Covid Epi Weekly: Death Won’t Take a Holiday this Holiday Season

We have a divided government and a divided country, just when we most need unity to stop the pandemic. Covid is skyrocketing across the country, but some areas are being hit much harder than others. Correcting for how much testing is done, there’s a 100-fold difference between South Dakota and Vermont and 10-fold difference between the Northeast and Upper Midwest.

How bad is the increase we’re seeing? Bad. Cases are doubling, tripling, or more in many communities and states. Much of the US is in the exponential increase phase, and every day of delay costs lives. The basic 1–2 punch concept still applies. 1) Knock the virus down, minimizing societal harm, and 2) Keep it down.

First, let’s take a look at the numbers. They’re bad almost everywhere. According to the CDC, national percent positivity increased (from 7.2 to 8.2%), and increased among all age groups in all regions. Horrifying. This is a national tsunami. Hospitalizations are up 14% and deaths up 8%. Deaths follow hospitalizations by a week or two. These numbers will continue to rise.

Many thanks to Covid Exit Strategy for their great work tracking the situation in each state. I hope the site, and others, like it, will be put out of business by a competent federal response that gets us all on the same page and demonstrates that our only enemy is a virus. The more we work together, the more we can control Covid.

The increases in hospitalizations required the Covid Exit Strategy team to add a new color. The Upper Midwest is in the exponential increase phase. Here’s the key point: the per capita hospitalization rates for Covid range from 500 per million to <50/million. That’s a 10-fold difference. Policy matters! Covid can be controlled.

It’s been frustrating to see a continued focus on the wrong numbers. Detected cases are only about one fifth of total infections. A weighted ranking of test-intensity and incidence helps. As I mentioned at the beginning of this post, there’s a 100-fold difference between South Dakota and Vermont.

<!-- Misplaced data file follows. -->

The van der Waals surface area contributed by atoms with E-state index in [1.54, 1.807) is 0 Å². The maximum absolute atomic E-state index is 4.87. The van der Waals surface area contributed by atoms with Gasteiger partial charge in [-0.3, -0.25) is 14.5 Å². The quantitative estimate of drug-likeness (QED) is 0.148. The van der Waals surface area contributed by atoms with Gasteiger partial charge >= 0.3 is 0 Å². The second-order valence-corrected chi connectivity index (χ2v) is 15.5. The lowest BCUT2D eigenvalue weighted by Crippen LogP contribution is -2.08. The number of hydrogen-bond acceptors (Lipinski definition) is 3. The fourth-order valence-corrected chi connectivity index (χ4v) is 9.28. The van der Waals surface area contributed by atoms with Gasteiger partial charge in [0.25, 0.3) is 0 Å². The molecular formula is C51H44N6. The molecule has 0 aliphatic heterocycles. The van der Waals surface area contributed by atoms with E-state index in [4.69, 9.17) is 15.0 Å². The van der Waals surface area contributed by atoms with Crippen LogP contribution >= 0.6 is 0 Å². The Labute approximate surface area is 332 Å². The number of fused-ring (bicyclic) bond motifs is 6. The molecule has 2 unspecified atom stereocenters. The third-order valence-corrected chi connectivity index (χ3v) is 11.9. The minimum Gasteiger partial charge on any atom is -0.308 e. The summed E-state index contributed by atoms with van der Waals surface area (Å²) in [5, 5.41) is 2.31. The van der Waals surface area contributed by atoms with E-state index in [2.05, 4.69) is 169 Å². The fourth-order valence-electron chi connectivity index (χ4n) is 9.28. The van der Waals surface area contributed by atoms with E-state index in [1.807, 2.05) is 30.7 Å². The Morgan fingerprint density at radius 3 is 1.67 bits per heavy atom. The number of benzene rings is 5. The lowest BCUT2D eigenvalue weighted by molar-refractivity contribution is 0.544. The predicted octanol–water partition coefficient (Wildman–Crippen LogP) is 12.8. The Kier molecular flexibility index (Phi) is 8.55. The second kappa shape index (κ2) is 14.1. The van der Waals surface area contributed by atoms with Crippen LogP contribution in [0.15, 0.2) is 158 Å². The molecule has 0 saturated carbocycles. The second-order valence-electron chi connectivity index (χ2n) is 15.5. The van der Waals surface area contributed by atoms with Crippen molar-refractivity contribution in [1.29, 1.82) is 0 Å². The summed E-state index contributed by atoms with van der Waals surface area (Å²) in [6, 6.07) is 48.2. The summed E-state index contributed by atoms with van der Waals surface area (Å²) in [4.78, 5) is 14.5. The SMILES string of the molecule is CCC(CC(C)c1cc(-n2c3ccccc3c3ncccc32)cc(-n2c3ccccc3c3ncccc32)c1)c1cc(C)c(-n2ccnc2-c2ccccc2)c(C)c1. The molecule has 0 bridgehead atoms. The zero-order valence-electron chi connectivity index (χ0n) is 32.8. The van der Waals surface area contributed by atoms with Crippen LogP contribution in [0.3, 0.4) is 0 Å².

We’re waking up to the fact that we need to shut down. We can do this sensibly, keeping schools, childcare, universities, shopping, barber shops, and other places open — but ONLY with rigorous safety measures and modifications. We will need to reduce travel and risky indoor gatherings. Ireland’s approach is a great example.

Like oh-so-much-too-much in our society, Covid hurts the most vulnerable most. Rates of infection are vastly higher in Native American, Latinx, and Black communities. The virus doesn’t stay in any group — we’re all connected. The more safe we all are, the more safe we all will be.

Sooner or later, we’ll have to knock down the spread of the virus with strategic closures. But we need to vastly up our game in preventing household spread.

A stunning study found a very high attack rate among children in families with Covid: 77%!

Other studies have found lower rates, but the bottom line is not finding people who are infected fast and helping Covid patients relocate during maximum infectivity extends explosive spread by weeks or months. We must reduce the time from infectivity to isolation, offer paid sick leave for all, and make isolation more effective. Knocking down spread is the first punch, boxing the virus in when new infections emerge is the second punch.

We must discover more, such as how to avoid leaving infectious people at home, how to best use the tens of millions of antigen tests being sent out, and how to scale production of N95 (including safely reusable) and surgical masks.

Pandemic fatigue is understandable. We all feel it. The WHO Euro released a helpful report showing how we can help address it:

  • Understand and empathize
  • Engage communities to find solutions
  • Reduce restrictions but protect lives
  • Be transparent, consistent, predictable, and fair.

The virus isn’t giving up, and neither can we. Success is possible. It takes rigor, discipline, patience, and working together. This CDC article shows the positive impact of targeted closures and widespread use of masks.

The sooner we shut, the softer and shorter we can shut. We can minimize disruption to holiday shopping, jobs, education AND reduce major drivers of spread. To have happier holidays, we need to stay much safer for the next six weeks.

President and CEO, Resolve to Save Lives | Former CDC Director and NYC Health Commissioner | Focused on saving lives.